Chris' Original Blogbeque

A fresh, vinegar-based examination of life

Darwin’s Tree of Life Diagram

Posted by Chris on April 18, 2010

Before reading, you may want to read my introduction which includes why I’m reading The Origin of Species, my scientific beliefs about evolution, and my theological beliefs about creation.  Also, click the category listed below the post for related posts.

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The accompanying diagram will aid us in understanding this rather perplexing subject.  Let A to L represent the species of a genus large in its own country; these species are supposed to resemble each other in unequal degrees, as is so generally the case in nature… The little fan of diverging dotted lines of unequal lengths proceeding from (A) may represent its varying offspring [Chris’ note: those going from bottom to top of the diagram]… When a dotted line reaches one of the horizontal lines, and is there marked by a small numbered letter, a sufficient amount of variation is supposed to have been accumulated to have formed a fairly well-marked variety.

OK.  This post is going to be all technical, not philosophical, because one of my primary intellectual reasons for reading the book was addressed by Darwin in this section and diagram.  This diagram shows how 11 unique species, over time, would evolve into 15 species (all different from the first 11).  Darwin believed extinction was an inevitable byproduct of natural selection.

In my introduction, I said that one of my intellectual obstacles with macro-evolution is how life evolved not within a genus into different species but within kingdoms and even the development from one-celled organisms to more complex creatures.  This chart and Darwin’s writing sort of helped answer that question.  The visual was helpful for grasping inter-genus evolution… but I already said that I could buy that– now I could explain it better.

Darwin says that scale is the key.  Let each horizontal line equal 1000 generations and at each line perhaps you have new varieties of a species, or even new species. After 14,000 generations “species are multiplied and genera are formed.”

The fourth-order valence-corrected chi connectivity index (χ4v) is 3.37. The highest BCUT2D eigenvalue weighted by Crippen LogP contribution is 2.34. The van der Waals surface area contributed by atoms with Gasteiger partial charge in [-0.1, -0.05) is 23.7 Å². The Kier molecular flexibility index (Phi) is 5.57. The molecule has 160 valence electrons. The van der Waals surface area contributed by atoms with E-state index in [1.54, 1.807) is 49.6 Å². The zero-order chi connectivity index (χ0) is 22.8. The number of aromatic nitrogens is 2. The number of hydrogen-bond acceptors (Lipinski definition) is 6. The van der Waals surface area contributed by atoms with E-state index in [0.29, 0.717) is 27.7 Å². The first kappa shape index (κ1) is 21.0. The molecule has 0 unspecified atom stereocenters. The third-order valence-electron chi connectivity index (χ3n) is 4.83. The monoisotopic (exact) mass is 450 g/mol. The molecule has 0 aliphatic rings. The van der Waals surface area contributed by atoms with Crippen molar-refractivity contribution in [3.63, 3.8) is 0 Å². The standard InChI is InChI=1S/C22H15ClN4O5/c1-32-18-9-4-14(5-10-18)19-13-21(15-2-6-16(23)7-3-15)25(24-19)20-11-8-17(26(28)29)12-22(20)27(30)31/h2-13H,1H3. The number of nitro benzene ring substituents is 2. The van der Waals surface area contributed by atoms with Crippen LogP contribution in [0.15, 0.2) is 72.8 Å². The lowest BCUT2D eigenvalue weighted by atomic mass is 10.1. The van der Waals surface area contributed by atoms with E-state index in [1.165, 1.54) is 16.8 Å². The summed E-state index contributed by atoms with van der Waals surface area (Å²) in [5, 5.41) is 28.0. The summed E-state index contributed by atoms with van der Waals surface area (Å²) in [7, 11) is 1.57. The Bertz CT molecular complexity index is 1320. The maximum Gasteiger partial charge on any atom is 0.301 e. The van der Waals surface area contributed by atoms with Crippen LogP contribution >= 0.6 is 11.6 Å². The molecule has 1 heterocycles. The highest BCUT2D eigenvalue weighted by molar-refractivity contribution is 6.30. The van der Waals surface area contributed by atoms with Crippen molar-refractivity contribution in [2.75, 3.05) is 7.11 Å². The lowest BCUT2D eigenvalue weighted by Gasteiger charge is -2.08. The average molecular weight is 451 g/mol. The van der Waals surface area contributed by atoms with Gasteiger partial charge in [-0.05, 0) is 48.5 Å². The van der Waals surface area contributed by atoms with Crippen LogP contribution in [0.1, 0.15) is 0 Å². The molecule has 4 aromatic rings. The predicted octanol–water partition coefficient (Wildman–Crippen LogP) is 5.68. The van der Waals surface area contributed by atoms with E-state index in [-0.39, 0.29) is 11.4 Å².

Darwin also believes that the most distinct varieties survive.  Thus, it is not a coincidence that he chose the species that were at the extreme ends of the diagram to have the most evolved descendants.  If the extremes are selected and then their extremes selected and etc… that would speed up evolution and help explain incomprehensible changes.  These new species at the end of 14,000 generations differ much more from one another than the original 11, therefore meriting classification as more than one genus.

In this chapter, Darwin does not yet make the jump to large-scale evolution apologetics which I am expecting.  If this is it, I will be disappointed– I understand that he believes it’s the same idea, just taken to scale– but it’s so hard to believe!  I mean, seriously– it takes a lot of imagination.  Not in the sense that evolution is “made up”, but it is so beyond the human mind.  It would take faith for me at this point, something I’m not willing to give to this theory.

Yet in the summary following the chapter, Darwin sort of makes the jump– but with little explanation.  From a literary perspective, I was really surprised– had I missed something in his argument? From the summary:

It is a truly wonderful fact… that all animals and all plants throughout all time and space should be related to each other in group subordinate to group.

Wwww-wh-what?  He is very confident.  I expected a lot of sincere appeal and intellectual argumentation to precede this assertion in the book.  After all, wouldn’t most people at that time have rejected his findings?  Didn’t he expect intellectual attack?  I’ll have to assume that more explanation follows.

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One Response to “Darwin’s Tree of Life Diagram”

  1. […] (RSS) « Darwin’s Tree of Life Diagram Bonhoeffer on Darwinism […]

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